Fiction · Historical · Young Adult

Luck of the Titanic

Title: Luck of the Titanic

Author: Stacey Lee

Page Count: 368

Series: N/A

Publishing Date/Publisher: March 4, 2021 by G.P. Putnam’s Sons Books for Young Readers

Format: Hardcover

Review: I really enjoyed Lee’s The Downstairs Girl, so I was surprised by how little I enjoyed this book. The heroine, Val, felt like a regurgitation of Jo in a different setting. Not a whole lot actually happens in this book until the end, and her charade as the Merry Widow seems highly implausible throughout. There are a bunch of jumbled subplots that don’t add much to the story overall, and the relationship building between characters fell flat for me. I appreciate what Lee is trying to do with this novel, but the slow pacing and convoluted storyline made it hard to get through.

Reader: Bekah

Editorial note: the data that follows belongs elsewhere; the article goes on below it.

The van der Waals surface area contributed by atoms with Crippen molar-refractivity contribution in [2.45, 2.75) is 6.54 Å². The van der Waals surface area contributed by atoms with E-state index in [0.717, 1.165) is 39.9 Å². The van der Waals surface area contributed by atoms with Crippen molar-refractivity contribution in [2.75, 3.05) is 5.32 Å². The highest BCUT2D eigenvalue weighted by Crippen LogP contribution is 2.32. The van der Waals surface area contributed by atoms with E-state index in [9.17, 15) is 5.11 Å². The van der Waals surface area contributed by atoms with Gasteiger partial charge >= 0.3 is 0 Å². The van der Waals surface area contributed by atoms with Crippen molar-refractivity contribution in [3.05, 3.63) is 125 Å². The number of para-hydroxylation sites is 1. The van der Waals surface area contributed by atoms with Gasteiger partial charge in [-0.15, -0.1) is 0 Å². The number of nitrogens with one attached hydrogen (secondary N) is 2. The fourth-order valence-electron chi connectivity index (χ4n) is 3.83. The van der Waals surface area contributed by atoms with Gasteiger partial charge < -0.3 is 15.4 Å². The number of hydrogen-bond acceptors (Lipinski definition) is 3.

Rating: 

All_Star_Gold
All_Star_Gold
half star

Fiction · Historical · Young Adult

Rebel Daughter

Title: Rebel Daughter

Author: Lori Banov Kaufmann

Performer: Ellen Archer

Length: 10 hr, 32 min

Series: N/A

Publishing Date/Publisher: February 9, 2021 by Listening Library

Format: eAudiobook

Review: I checked out this eAudiobook from the library primarily because I love reading about this time period in history. It’s a fictional story, but the author based much of it off of real historical events and people. It is meticulously researched, and I really appreciated the author’s note at the end that explains many of her creative choices.